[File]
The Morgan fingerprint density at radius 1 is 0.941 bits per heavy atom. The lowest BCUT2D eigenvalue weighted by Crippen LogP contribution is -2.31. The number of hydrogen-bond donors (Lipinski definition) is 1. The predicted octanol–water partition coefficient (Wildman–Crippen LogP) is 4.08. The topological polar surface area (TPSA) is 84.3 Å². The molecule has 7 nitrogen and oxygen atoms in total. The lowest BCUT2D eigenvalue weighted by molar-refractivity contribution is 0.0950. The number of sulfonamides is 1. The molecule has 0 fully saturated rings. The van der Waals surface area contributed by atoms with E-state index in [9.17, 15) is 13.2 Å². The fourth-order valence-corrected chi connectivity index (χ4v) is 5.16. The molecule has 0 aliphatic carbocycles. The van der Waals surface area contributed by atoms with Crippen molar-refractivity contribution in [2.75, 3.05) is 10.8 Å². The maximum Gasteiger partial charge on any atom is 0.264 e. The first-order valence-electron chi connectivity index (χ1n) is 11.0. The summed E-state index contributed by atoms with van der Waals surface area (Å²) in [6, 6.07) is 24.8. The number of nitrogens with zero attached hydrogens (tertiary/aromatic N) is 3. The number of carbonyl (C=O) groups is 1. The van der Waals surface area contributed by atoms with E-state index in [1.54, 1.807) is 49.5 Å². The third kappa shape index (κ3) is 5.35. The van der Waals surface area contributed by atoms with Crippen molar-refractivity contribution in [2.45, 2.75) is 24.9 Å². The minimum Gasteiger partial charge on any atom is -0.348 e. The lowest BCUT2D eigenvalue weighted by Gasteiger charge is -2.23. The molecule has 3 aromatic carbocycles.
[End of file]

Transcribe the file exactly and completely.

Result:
The Morgan fingerprint density at radius 1 is 0.941 bits per heavy atom. The lowest BCUT2D eigenvalue weighted by Crippen LogP contribution is -2.31. The number of hydrogen-bond donors (Lipinski definition) is 1. The predicted octanol–water partition coefficient (Wildman–Crippen LogP) is 4.08. The topological polar surface area (TPSA) is 84.3 Å². The molecule has 7 nitrogen and oxygen atoms in total. The lowest BCUT2D eigenvalue weighted by molar-refractivity contribution is 0.0950. The number of sulfonamides is 1. The molecule has 0 fully saturated rings. The van der Waals surface area contributed by atoms with E-state index in [9.17, 15) is 13.2 Å². The fourth-order valence-corrected chi connectivity index (χ4v) is 5.16. The molecule has 0 aliphatic carbocycles. The van der Waals surface area contributed by atoms with Crippen molar-refractivity contribution in [2.75, 3.05) is 10.8 Å². The maximum Gasteiger partial charge on any atom is 0.264 e. The first-order valence-electron chi connectivity index (χ1n) is 11.0. The summed E-state index contributed by atoms with van der Waals surface area (Å²) in [6, 6.07) is 24.8. The number of nitrogens with zero attached hydrogens (tertiary/aromatic N) is 3. The number of carbonyl (C=O) groups is 1. The van der Waals surface area contributed by atoms with E-state index in [1.54, 1.807) is 49.5 Å². The third kappa shape index (κ3) is 5.35. The van der Waals surface area contributed by atoms with Crippen molar-refractivity contribution in [2.45, 2.75) is 24.9 Å². The minimum Gasteiger partial charge on any atom is -0.348 e. The lowest BCUT2D eigenvalue weighted by Gasteiger charge is -2.23. The molecule has 3 aromatic carbocycles.